The lights provide a measure of insurance on those rainy days in Virginia. And while no formal night races for NASCAR’s three national series have been announced, drivers were asked about the prospect of such an event at the Charlotte Motor Speedway Media Tour this week.

“Martinsville night races? Sweet,” Joey Logano said when asked about that prospect. “Short track night races are tough to beat.”

See the story here.

Buckeyes Host Zero Waste Synchronized Swimming Invitational

2017.01.31-NewsFeed-Ohios State Sync Swim-IMAGE

For the first time in school history the Ohio State Synchronized Swim team is set to host a zero waste event. That event is the season-opening OSU Zero Waste Invitational at the McCorkle Aquatic Pavilion on Saturday.

The technical events will begin at 10 a.m. and will be followed by solo, duet and trio routines beginning at 2 p.m. In addition to the Buckeyes, athletes from Miami (Ohio), Michigan and Wright State will also be competing.

As a university, Ohio State has embarked on a campus wide effort to go zero waste by 2025. One of the first steps taken by the athletic department was to go zero waste at all home football game which meant diverting at least 90 percent of material from the landfill to either recycling or compost. Through one synchronized swim team member’s efforts, that same process will now play out at every event inside McCorkle this spring.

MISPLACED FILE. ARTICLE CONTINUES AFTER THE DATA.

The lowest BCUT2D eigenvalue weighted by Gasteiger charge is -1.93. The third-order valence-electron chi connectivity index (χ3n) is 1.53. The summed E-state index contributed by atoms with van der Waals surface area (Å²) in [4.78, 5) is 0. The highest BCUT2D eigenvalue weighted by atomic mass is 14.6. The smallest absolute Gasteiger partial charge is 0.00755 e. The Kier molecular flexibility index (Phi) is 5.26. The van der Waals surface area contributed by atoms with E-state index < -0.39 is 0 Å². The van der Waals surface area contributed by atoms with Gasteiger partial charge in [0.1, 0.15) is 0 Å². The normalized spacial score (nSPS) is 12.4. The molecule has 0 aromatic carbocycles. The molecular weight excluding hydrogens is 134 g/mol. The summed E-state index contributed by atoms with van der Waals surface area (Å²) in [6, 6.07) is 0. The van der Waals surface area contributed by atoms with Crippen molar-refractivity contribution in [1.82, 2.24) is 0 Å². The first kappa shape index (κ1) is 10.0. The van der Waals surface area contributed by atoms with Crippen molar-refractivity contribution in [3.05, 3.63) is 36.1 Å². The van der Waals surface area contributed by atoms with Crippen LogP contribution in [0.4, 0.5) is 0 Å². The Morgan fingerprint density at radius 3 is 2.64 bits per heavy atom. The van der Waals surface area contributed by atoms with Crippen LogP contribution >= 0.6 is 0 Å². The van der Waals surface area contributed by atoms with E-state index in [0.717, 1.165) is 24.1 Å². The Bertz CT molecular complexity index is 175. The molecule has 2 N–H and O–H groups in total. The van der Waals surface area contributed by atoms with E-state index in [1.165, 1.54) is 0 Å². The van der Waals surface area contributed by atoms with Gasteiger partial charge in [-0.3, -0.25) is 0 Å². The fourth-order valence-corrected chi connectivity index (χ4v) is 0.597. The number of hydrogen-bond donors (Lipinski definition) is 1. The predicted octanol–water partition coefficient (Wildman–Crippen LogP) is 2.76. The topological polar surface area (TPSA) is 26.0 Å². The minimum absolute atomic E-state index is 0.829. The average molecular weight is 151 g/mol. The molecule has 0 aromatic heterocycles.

Tori Baron, an environment, economy, development and sustainability major, took her idea directly to Director of Athletics Gene Smith. With his help, and the help of others within the athletic department, Baron was able to secure McCorkle’s first zero waste event.

I went to an AASHE (Association for the Advancement of Sustainability in Higher Education) conference last year and everyone was asking me about our process for zero waste at our football games. They thought it was tremendous that we were able to do that at such a big event. So I thought why can’t we do this at our meets this year? I asked Gene Smith at a meeting and he connected me with Mike Penner (Senior Associate AD for Internal Operations) and Graham Oberly (Sustainability Coordinator for Athletics) and with their help, we were able to get this going.”

“With being a student-athlete and asking to do something this big, I thought it was going to be a struggle,” Baron continued. “But I’m so thankful that everyone who has helped us throughout the process has been so enthusiastic and really wanting this to work. Graham Oberly has really played a huge role in getting this event together.”

What will fans notice differently this year than in years past? McCorkle will get six new zero waste bins which are separated into three compartments for recycling, compost and landfill. The food supplied to the teams and judges as well as food at the concession stands will be served on compostable materials and signage will be in place throughout the building directing fans where to recycle their trash. Volunteers will also be on hand at the bins helping fans determine what is or what is not recyclable.

Read the full story here.